Thinking about starting college at age 31

Posted by: NorcalBrad

Thinking about starting college at age 31 - 04/11/2012 14:36 PM

Hey everyone! Newbie here. I'll share an intro regarding my life and what's sparked a desire to start college for the first time at age 31.

I got my first job at age 16 and two years later, I landed a legal analyst position at an investment firm. I was making great money, college didn't cross my mind. Over the years, I worked for other firms and ultimately went to work for a law firm. In Oct 2011, I was laid off and have not been able to find work. I have excellent experience in legal management, but no formal education. More importantly, I have followed this path for the money. I honestly cannot say that I have ever enjoyed going to work each day. My dilemma regarding potential decisions are as follows...

Option A: I can continue the path of working in a field that I do not enjoy. It will enable me to continue the standard of living that I am used to. I will continue to have money to travel, etc. However, in this economy, will I honestly find another well paying position as I had before? Even if I do, I think 2, 3, or 4 years down the road I may end up in the same situation. I may outgrow a position, get laid off, etc. With no formal education, I don't have the advantage of other candidates. If I take this path again, I fear I'll wake up 10-15 years from now and will feel that I have accomplished nothing with my life except working dead end jobs. It's hard to admit, but this is how I am feeling now.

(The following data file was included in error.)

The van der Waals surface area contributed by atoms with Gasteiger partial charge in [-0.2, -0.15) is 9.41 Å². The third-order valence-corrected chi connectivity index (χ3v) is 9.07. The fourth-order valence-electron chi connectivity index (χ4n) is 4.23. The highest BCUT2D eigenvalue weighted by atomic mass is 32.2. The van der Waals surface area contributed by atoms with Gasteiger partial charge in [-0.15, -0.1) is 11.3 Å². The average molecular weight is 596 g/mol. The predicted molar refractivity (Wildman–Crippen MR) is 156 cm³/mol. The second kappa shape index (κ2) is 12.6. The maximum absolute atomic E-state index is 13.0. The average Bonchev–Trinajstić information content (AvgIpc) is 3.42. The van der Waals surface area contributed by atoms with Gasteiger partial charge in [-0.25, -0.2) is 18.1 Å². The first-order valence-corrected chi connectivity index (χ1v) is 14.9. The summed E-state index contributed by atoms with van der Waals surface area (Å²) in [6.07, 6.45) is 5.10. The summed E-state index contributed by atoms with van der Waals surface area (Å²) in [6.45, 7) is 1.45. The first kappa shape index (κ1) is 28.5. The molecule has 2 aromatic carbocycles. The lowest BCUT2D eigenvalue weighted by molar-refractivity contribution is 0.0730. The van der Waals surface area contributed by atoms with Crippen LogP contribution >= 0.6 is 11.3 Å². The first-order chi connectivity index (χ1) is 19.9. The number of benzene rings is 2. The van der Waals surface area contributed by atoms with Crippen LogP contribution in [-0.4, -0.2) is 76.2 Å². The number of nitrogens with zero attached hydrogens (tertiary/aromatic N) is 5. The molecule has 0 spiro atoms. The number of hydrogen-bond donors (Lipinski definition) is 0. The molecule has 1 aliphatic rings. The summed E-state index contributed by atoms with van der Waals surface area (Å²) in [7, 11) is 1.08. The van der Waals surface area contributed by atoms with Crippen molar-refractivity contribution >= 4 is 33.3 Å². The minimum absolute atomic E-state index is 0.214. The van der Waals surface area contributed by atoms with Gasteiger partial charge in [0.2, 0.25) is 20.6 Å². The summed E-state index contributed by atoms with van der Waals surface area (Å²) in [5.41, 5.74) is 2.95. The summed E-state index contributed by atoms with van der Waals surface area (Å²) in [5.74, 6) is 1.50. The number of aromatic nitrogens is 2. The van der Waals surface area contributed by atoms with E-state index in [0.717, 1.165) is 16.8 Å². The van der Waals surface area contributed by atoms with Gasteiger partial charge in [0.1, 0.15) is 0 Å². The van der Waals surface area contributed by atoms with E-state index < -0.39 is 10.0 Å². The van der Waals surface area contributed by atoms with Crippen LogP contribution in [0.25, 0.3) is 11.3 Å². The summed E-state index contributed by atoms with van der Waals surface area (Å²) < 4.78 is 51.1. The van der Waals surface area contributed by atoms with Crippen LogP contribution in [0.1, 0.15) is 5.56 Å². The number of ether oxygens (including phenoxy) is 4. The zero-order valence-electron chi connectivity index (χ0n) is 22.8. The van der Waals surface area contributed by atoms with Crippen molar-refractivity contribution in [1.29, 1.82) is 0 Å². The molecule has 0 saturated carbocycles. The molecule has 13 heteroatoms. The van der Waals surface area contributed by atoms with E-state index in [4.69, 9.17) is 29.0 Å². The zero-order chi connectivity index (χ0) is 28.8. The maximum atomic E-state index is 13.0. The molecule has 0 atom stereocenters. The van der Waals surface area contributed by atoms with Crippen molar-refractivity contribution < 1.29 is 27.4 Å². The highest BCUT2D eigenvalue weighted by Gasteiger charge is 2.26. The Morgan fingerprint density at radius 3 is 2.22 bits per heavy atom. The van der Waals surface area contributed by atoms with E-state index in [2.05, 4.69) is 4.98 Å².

Option B: I can go to school. Obviously, I will need to continue to seek work, even part time while I attend school. The only career path that I "think" I will enjoy is medical, specifically an RN. I have always had the desire to help others. The challenges; soon my savings will run out. If I don't seek full-time, well paying (near six figure) employment that I'm accustomed to, I will lose my home. I may even have to file bankruptcy. The thought of losing everything that I worked so hard for is absolutely devastating.